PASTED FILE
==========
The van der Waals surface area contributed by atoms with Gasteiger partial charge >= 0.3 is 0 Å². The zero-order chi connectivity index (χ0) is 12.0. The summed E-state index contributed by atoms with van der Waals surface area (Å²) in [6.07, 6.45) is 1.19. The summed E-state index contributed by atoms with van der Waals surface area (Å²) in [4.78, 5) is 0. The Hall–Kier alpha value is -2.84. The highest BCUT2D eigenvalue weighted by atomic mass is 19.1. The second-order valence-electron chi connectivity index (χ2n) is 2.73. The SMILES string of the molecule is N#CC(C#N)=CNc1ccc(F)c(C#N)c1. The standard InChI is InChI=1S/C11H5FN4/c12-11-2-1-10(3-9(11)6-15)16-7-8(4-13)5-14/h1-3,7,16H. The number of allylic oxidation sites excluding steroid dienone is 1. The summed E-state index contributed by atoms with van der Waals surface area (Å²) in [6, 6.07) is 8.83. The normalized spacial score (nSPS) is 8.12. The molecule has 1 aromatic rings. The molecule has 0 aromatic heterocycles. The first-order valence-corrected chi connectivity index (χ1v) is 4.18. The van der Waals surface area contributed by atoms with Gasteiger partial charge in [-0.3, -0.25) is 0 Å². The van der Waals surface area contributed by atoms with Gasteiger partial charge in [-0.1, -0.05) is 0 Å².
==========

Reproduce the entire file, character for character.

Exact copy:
The van der Waals surface area contributed by atoms with Gasteiger partial charge >= 0.3 is 0 Å². The zero-order chi connectivity index (χ0) is 12.0. The summed E-state index contributed by atoms with van der Waals surface area (Å²) in [6.07, 6.45) is 1.19. The summed E-state index contributed by atoms with van der Waals surface area (Å²) in [4.78, 5) is 0. The Hall–Kier alpha value is -2.84. The highest BCUT2D eigenvalue weighted by atomic mass is 19.1. The second-order valence-electron chi connectivity index (χ2n) is 2.73. The SMILES string of the molecule is N#CC(C#N)=CNc1ccc(F)c(C#N)c1. The standard InChI is InChI=1S/C11H5FN4/c12-11-2-1-10(3-9(11)6-15)16-7-8(4-13)5-14/h1-3,7,16H. The number of allylic oxidation sites excluding steroid dienone is 1. The summed E-state index contributed by atoms with van der Waals surface area (Å²) in [6, 6.07) is 8.83. The normalized spacial score (nSPS) is 8.12. The molecule has 1 aromatic rings. The molecule has 0 aromatic heterocycles. The first-order valence-corrected chi connectivity index (χ1v) is 4.18. The van der Waals surface area contributed by atoms with Gasteiger partial charge in [-0.3, -0.25) is 0 Å². The van der Waals surface area contributed by atoms with Gasteiger partial charge in [-0.1, -0.05) is 0 Å².